The transition from movie star to rock star can sometimes be a perilous one, but that doesn’t stop many from trying.
Recently Billy Bob Thornton, Oscar-winning screenwriter and two-time Oscar-nominated actor, angered much of Canada with his behavior during a recent interview to promote his band, the Boxmasters. He made a reference to Canadian audiences being like “mashed potatoes without the gravy.” Apparently he was offended that the talk show host, Jian Ghomeshi of the CBC, mentioned his movie career. Thornton claimed he had an understanding that such talk was off limits.
But the heck with all that. How are the Boxmasters?
“My first impression is that they are not inept musicians,” said Greg Quill, arts critic and music writer for the Toronto Star, who saw the Boxmasters serve as the opening act for Willie Nelson at the city’s Massey Hall during their recent trip. “But they sounded like an unrehearsed garage band.”
Quill said part of the problem was a lack of separation. “You couldn’t make out (Thornton's) lyrics. They were lost in the mix,” he said. “They were playing too loud, and they had four guitars. Three of the four guitars sounded the same. They weren’t playing arranged parts, they were just banging away and canceling out each other’s parts. It was a huge overload of twang.”
Thornton is just one of many actors who have branched out into the world of music. Dennis Quaid, Russell Crowe, Keanu Reeves, Kevin Bacon, Jack Black and Bill Paxton, to name a few, have formed bands and taken them into clubs before live audiences. And Joaquin Phoenix recently signaled, albeit bizarrely, his intention to join that fraternity.
Phil Gallo, who covered the music scene for Variety, actually saw at least three that he can recall: Thirty Odd Foot of Grunts, fronted by Crowe (in 2006, Crowe changed the name of the band to The Ordinary Fear of God); Dogstar, a rock trio in which Reeves plays bass; and the Bacon Brothers, Kevin and Michael.
“Russell Crowe’s band was sort of unrefined. It’s a bar band. You wouldn’t cross the street to see Russell Crowe’s band unless you knew there was somebody in it,” Gallo said. “Since there is a celebrity in it, they play larger venues.
“Bacon’s band is good. It’s very easy going, sort of pop-folk rock. It’s a very easy-to-digest sound. They both play acoustic guitar, and there are harmonies.
“Dogstar was an OK band. It helped that Keanu played bass and stood in the back. The band where the celebrity gets to take more of a back row stance works better.”
Some actors have a musical history
It’s unfair to suggest that all such endeavors are merely vanity projects designed to fulfill a celebrity’s desire for success and recognition in another line of work. Many of the celebrities involved have had music in their lives since they were young, and a musical sideline is just a way of keeping a hand in it.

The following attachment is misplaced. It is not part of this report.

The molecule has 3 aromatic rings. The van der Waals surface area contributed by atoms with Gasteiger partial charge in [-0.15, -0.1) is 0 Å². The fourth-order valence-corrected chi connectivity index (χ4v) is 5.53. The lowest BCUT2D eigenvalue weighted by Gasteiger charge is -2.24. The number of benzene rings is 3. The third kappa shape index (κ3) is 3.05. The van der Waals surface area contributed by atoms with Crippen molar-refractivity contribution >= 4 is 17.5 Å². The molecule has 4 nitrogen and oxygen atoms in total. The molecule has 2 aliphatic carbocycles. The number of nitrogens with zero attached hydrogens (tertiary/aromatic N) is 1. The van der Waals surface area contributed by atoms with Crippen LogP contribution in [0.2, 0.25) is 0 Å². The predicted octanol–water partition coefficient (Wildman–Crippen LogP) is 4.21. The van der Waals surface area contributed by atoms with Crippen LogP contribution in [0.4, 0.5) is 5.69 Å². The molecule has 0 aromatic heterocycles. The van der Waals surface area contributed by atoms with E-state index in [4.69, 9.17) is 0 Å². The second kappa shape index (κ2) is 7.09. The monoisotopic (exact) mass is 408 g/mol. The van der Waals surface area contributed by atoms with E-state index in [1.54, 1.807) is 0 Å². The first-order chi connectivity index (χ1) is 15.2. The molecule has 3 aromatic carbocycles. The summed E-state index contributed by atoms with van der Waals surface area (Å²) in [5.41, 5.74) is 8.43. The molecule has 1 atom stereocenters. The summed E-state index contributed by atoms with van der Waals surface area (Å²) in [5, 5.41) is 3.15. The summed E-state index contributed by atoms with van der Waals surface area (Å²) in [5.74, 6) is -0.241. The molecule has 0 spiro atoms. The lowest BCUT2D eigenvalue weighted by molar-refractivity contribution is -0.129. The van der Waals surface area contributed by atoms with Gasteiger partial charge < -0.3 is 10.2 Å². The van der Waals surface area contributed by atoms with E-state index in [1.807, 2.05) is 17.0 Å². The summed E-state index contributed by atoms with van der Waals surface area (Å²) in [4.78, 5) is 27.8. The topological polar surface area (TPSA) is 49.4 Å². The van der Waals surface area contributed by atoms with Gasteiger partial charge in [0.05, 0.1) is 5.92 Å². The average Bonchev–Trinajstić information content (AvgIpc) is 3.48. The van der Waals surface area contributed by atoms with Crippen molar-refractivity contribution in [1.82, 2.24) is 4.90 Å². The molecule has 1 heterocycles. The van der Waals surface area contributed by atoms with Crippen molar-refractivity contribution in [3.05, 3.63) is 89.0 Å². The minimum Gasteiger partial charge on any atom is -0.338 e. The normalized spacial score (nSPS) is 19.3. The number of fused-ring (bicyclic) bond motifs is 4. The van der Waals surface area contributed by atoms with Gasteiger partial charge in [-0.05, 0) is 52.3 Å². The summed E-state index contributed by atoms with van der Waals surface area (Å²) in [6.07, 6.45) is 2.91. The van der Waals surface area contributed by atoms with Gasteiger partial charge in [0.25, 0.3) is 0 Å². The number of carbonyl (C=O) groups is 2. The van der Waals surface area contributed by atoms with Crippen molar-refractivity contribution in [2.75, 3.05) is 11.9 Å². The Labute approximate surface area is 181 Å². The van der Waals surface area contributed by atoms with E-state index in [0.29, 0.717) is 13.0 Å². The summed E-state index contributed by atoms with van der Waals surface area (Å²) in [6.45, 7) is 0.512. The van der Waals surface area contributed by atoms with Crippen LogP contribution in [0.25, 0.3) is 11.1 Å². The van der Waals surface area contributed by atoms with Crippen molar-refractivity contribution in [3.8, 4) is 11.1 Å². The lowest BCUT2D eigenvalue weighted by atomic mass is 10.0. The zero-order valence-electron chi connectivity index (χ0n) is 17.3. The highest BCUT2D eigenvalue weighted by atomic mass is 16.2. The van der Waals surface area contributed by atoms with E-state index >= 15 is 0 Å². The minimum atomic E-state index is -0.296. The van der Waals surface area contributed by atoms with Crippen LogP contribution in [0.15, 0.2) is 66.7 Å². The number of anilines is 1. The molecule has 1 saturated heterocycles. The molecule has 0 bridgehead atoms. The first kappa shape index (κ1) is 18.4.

Quaid said he first formed a band in the 1980s called the Eclectics. “I had a movie career and a music career, I took it much too seriously, we got a record deal, and the very night we got the record deal, we broke up,” he said. “It all blew up.
“It was crazy trying to do two careers at once. Also, back then I was into cocaine, so at the time we broke up, the next day I wound up in rehab. I had to get my life together and get my head screwed on straight. I went through a 10-year period where I didn’t play, I didn’t even pick up a guitar.”
It was around that time that Quaid made a splash in both movies and music with his dead-on portrayal of rock and roll legend Jerry Lee Lewis in the 1989 film, “Great Balls of Fire!” The experience of working with Lewis and practicing piano 12 hours each day for a year helped to influence Quaid when he set up the Sharks, the band he performs with today.
“We’re kind of a junkyard of music,” he said, “mostly rock and roll and blues. I’m also influenced by old country artists like Hank Williams, Hank Snow, Willie Nelson, Eddy Arnold, Merle Haggard.”
Quaid said the key — which is sometimes lost on other celebrity musicians — is not to take it all so seriously.
“I don’t want to have a second career in music,” he said. “My fun is just to play with the guys, to play music with really great musicians, who are better than I am. The second part is to make sure people have a good time, to get up and move around and dance.”
Steve Appleford, music writer for Rolling Stone, the Los Angeles Times and other publications, has heard quite a bit of recorded music by celebrity artists as well. “For instance, Rick James produced a musical album by Eddie Murphy in the ‘80s, Prince did a recording of Kim Basinger,” he said, adding that most such efforts do not turn out so well.
“A lot of these actors seem to be just be out there to have a good time without apology, which is fine,” Appleford said. “But the case of Billy Bob Thornton also shows just how delusional they can be about the value of their musical contributions.”
Thornton’s contributions, according to one prominent critic who had a bird’s eye look, left lots to be desired.
“Billy Bob had a fairly charismatic, engaging presence,” explained Quill, who is an accomplished musician himself. “But this was not a concert-level band. It was a band that might be good in chicken-wire clubs in Austin.”
Michael Ventre is a frequent contributor to msnbc.com